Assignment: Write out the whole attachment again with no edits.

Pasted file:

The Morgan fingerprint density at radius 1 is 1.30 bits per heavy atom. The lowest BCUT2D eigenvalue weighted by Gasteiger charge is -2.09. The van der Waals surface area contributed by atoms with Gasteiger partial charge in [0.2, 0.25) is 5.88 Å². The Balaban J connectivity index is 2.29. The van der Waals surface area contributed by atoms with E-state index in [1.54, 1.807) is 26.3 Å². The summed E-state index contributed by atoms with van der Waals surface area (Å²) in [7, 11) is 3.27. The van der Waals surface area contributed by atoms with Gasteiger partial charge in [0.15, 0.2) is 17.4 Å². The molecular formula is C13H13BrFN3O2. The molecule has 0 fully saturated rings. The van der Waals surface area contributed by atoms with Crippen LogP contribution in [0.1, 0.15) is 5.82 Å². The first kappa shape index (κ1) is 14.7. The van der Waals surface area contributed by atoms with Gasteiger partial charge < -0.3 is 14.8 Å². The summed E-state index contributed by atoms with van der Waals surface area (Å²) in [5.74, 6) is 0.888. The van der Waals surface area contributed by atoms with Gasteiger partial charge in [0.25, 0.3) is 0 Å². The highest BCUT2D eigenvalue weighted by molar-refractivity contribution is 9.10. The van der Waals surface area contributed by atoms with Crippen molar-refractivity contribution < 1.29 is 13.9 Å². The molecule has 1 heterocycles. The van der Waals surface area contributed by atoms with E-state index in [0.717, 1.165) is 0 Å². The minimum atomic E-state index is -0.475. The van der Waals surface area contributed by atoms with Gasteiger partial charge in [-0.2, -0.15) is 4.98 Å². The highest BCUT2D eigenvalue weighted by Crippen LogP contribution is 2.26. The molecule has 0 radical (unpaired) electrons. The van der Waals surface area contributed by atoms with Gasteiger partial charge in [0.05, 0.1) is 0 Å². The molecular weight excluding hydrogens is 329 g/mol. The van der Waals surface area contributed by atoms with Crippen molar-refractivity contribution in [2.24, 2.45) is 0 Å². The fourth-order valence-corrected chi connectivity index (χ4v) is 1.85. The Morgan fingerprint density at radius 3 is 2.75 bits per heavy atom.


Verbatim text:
The Morgan fingerprint density at radius 1 is 1.30 bits per heavy atom. The lowest BCUT2D eigenvalue weighted by Gasteiger charge is -2.09. The van der Waals surface area contributed by atoms with Gasteiger partial charge in [0.2, 0.25) is 5.88 Å². The Balaban J connectivity index is 2.29. The van der Waals surface area contributed by atoms with E-state index in [1.54, 1.807) is 26.3 Å². The summed E-state index contributed by atoms with van der Waals surface area (Å²) in [7, 11) is 3.27. The van der Waals surface area contributed by atoms with Gasteiger partial charge in [0.15, 0.2) is 17.4 Å². The molecular formula is C13H13BrFN3O2. The molecule has 0 fully saturated rings. The van der Waals surface area contributed by atoms with Crippen LogP contribution in [0.1, 0.15) is 5.82 Å². The first kappa shape index (κ1) is 14.7. The van der Waals surface area contributed by atoms with Gasteiger partial charge < -0.3 is 14.8 Å². The summed E-state index contributed by atoms with van der Waals surface area (Å²) in [5.74, 6) is 0.888. The van der Waals surface area contributed by atoms with Gasteiger partial charge in [0.25, 0.3) is 0 Å². The highest BCUT2D eigenvalue weighted by molar-refractivity contribution is 9.10. The van der Waals surface area contributed by atoms with Crippen molar-refractivity contribution < 1.29 is 13.9 Å². The molecule has 1 heterocycles. The van der Waals surface area contributed by atoms with E-state index in [0.717, 1.165) is 0 Å². The minimum atomic E-state index is -0.475. The van der Waals surface area contributed by atoms with Gasteiger partial charge in [-0.2, -0.15) is 4.98 Å². The highest BCUT2D eigenvalue weighted by Crippen LogP contribution is 2.26. The molecule has 0 radical (unpaired) electrons. The van der Waals surface area contributed by atoms with Gasteiger partial charge in [0.05, 0.1) is 0 Å². The molecular weight excluding hydrogens is 329 g/mol. The van der Waals surface area contributed by atoms with Crippen molar-refractivity contribution in [2.24, 2.45) is 0 Å². The fourth-order valence-corrected chi connectivity index (χ4v) is 1.85. The Morgan fingerprint density at radius 3 is 2.75 bits per heavy atom.